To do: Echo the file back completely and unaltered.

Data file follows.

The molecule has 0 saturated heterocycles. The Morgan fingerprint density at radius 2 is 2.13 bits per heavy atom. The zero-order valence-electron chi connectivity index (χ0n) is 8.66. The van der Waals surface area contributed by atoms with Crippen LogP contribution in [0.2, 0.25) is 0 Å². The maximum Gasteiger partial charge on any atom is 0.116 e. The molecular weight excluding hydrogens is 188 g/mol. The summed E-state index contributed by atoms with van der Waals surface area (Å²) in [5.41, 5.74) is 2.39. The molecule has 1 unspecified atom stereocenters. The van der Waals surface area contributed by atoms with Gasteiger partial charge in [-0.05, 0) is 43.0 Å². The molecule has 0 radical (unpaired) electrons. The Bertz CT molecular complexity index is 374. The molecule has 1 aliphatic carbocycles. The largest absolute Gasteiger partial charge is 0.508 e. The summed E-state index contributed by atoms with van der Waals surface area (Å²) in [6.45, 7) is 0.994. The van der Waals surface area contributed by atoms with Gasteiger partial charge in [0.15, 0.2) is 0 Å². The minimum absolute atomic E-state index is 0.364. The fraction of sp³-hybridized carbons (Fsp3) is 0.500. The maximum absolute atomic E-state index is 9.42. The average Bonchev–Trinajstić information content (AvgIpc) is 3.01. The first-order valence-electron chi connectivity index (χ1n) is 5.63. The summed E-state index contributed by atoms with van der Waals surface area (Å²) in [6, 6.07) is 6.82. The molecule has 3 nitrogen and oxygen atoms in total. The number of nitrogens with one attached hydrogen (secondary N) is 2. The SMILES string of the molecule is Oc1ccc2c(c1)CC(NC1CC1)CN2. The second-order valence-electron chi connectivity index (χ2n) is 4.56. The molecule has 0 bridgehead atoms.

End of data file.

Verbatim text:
The molecule has 0 saturated heterocycles. The Morgan fingerprint density at radius 2 is 2.13 bits per heavy atom. The zero-order valence-electron chi connectivity index (χ0n) is 8.66. The van der Waals surface area contributed by atoms with Crippen LogP contribution in [0.2, 0.25) is 0 Å². The maximum Gasteiger partial charge on any atom is 0.116 e. The molecular weight excluding hydrogens is 188 g/mol. The summed E-state index contributed by atoms with van der Waals surface area (Å²) in [5.41, 5.74) is 2.39. The molecule has 1 unspecified atom stereocenters. The van der Waals surface area contributed by atoms with Gasteiger partial charge in [-0.05, 0) is 43.0 Å². The molecule has 0 radical (unpaired) electrons. The Bertz CT molecular complexity index is 374. The molecule has 1 aliphatic carbocycles. The largest absolute Gasteiger partial charge is 0.508 e. The summed E-state index contributed by atoms with van der Waals surface area (Å²) in [6.45, 7) is 0.994. The van der Waals surface area contributed by atoms with Gasteiger partial charge in [0.15, 0.2) is 0 Å². The minimum absolute atomic E-state index is 0.364. The fraction of sp³-hybridized carbons (Fsp3) is 0.500. The maximum absolute atomic E-state index is 9.42. The average Bonchev–Trinajstić information content (AvgIpc) is 3.01. The first-order valence-electron chi connectivity index (χ1n) is 5.63. The summed E-state index contributed by atoms with van der Waals surface area (Å²) in [6, 6.07) is 6.82. The molecule has 3 nitrogen and oxygen atoms in total. The number of nitrogens with one attached hydrogen (secondary N) is 2. The SMILES string of the molecule is Oc1ccc2c(c1)CC(NC1CC1)CN2. The second-order valence-electron chi connectivity index (χ2n) is 4.56. The molecule has 0 bridgehead atoms.